epithetic

epithet

[ep-uh-thet]
noun
1.
any word or phrase applied to a person or thing to describe an actual or attributed quality: “Richard the Lion-Hearted” is an epithet of Richard I.
2.
a characterizing word or phrase firmly associated with a person or thing and often used in place of an actual name, title, or the like, as “man's best friend” for “dog.”
3.
a word, phrase, or expression used invectively as a term of abuse or contempt, to express hostility, etc.

Origin:
1570–80; < Latin epitheton epithet, adjective < Greek epítheton epithet, something added, equivalent to epi- epi- + the- (variant stem of tithénai to put) + -ton neuter verbid suffix

epithetic, epithetical, adjective

epigram, epigraph, epitaph, epithet.


1, 2. nickname, sobriquet, designation, appellation. 3. curse, insult, abuse, expletive, obscenity.
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World English Dictionary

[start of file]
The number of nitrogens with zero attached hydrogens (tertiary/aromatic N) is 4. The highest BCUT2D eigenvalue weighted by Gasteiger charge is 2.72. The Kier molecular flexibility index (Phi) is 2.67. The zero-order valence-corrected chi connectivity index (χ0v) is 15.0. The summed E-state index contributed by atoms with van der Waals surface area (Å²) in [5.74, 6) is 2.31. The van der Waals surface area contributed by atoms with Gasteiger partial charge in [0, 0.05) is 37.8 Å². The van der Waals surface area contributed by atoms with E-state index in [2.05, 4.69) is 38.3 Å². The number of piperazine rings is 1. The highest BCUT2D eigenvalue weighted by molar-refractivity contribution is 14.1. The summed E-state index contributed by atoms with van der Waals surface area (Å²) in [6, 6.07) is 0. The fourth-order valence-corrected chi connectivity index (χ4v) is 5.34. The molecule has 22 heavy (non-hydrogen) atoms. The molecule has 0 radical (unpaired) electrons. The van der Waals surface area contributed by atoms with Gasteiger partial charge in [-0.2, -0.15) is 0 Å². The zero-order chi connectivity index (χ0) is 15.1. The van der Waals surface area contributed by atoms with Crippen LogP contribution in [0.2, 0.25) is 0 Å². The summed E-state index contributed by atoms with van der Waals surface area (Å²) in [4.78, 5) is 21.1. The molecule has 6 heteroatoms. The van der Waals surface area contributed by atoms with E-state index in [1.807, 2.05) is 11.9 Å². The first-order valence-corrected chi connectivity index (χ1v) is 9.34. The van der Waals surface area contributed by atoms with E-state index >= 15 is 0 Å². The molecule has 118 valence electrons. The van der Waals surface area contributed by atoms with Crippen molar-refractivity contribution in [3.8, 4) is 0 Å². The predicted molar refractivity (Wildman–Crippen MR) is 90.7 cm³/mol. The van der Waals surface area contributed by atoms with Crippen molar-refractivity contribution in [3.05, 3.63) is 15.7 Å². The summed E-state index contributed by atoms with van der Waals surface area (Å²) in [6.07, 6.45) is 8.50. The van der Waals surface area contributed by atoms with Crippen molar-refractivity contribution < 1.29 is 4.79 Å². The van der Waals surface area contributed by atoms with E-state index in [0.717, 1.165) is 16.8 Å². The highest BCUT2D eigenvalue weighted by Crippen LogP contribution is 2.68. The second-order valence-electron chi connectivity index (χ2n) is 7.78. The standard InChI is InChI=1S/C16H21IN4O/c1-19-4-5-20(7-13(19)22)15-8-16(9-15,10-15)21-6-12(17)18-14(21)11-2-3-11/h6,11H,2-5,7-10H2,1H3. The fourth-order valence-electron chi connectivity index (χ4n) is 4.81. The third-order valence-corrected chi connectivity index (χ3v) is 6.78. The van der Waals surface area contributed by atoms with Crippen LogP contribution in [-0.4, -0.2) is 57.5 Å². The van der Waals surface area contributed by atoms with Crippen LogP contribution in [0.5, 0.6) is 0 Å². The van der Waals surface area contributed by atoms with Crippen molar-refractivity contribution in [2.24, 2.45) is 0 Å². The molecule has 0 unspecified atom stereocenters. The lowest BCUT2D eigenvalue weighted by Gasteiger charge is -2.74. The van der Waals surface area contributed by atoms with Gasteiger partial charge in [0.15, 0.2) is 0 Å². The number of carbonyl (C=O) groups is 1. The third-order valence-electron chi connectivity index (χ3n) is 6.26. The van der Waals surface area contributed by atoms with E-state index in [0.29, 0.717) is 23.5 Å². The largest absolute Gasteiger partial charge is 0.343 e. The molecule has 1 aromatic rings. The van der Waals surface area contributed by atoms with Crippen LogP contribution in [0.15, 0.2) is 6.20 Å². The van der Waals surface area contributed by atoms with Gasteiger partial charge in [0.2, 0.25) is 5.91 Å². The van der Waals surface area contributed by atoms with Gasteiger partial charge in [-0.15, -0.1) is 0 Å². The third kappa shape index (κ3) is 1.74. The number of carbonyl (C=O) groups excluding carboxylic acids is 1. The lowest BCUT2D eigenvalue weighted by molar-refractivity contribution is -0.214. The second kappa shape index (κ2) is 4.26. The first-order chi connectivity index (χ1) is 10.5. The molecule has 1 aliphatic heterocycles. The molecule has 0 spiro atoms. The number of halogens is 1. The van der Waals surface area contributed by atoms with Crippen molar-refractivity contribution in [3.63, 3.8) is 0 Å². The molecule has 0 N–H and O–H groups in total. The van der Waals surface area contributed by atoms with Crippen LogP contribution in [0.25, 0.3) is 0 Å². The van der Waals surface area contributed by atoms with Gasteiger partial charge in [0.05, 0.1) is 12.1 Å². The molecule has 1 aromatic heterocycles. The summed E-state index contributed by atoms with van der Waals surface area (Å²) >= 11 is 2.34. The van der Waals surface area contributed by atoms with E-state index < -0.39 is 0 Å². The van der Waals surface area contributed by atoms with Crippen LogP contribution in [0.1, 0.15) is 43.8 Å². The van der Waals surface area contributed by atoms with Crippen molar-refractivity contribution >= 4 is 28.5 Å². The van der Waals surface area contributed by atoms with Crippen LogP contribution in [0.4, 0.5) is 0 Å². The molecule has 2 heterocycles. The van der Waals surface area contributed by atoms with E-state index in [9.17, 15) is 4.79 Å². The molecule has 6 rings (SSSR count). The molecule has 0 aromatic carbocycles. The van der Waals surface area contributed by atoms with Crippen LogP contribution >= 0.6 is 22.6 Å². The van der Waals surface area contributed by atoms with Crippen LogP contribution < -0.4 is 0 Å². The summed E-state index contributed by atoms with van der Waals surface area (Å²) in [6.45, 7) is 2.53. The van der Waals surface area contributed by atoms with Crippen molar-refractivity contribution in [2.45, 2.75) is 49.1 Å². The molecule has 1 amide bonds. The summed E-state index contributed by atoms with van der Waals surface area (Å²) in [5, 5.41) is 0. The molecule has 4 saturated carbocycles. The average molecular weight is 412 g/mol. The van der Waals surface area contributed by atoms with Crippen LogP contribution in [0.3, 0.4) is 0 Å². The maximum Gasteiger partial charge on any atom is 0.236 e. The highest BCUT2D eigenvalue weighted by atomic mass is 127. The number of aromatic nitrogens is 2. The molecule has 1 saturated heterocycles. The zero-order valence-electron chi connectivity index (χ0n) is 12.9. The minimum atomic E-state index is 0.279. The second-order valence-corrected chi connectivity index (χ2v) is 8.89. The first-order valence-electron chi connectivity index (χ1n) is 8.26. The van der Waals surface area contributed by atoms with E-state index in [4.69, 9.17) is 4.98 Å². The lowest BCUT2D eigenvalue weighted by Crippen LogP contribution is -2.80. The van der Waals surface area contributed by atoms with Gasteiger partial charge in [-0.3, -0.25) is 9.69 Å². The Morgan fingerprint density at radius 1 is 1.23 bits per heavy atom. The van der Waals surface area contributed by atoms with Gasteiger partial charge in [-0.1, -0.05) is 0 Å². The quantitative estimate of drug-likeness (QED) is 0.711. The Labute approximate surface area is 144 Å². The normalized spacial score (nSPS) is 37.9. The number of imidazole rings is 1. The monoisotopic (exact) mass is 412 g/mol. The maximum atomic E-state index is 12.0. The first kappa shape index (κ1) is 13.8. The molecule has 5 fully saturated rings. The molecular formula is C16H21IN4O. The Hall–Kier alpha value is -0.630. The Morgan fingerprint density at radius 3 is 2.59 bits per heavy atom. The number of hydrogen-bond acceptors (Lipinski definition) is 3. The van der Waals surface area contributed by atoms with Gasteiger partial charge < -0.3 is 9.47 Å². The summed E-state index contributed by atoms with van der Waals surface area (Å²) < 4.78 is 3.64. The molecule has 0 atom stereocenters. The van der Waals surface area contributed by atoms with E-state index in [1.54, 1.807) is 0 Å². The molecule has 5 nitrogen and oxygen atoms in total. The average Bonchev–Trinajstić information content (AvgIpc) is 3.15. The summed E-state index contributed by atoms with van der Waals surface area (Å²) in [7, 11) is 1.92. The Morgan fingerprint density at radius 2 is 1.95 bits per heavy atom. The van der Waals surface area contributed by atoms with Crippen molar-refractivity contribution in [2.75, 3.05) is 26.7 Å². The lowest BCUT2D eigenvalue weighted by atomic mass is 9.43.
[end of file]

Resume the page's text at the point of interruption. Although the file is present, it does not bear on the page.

epithet (ˈɛpɪˌθɛt)
 
n
a descriptive word or phrase added to or substituted for a person's name: "Lackland" is an epithet for King John
 
[C16: from Latin epitheton, from Greek, from epitithenai to add, from tithenai to put]
 
epi'thetic
 
adj
 
epi'thetical
 
adj

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Word Origin & History

epithet
1579, "descriptive name for a person or thing," from L. from Gk. epitheton, adj. often used as n., from neut. of epithetos "attributed, added," from epitithenai "to add on," from epi- "in addition" + tithenai "to put," from PIE base *dhe- "to put, to do" (see factitious).
Online Etymology Dictionary, © 2010 Douglas Harper
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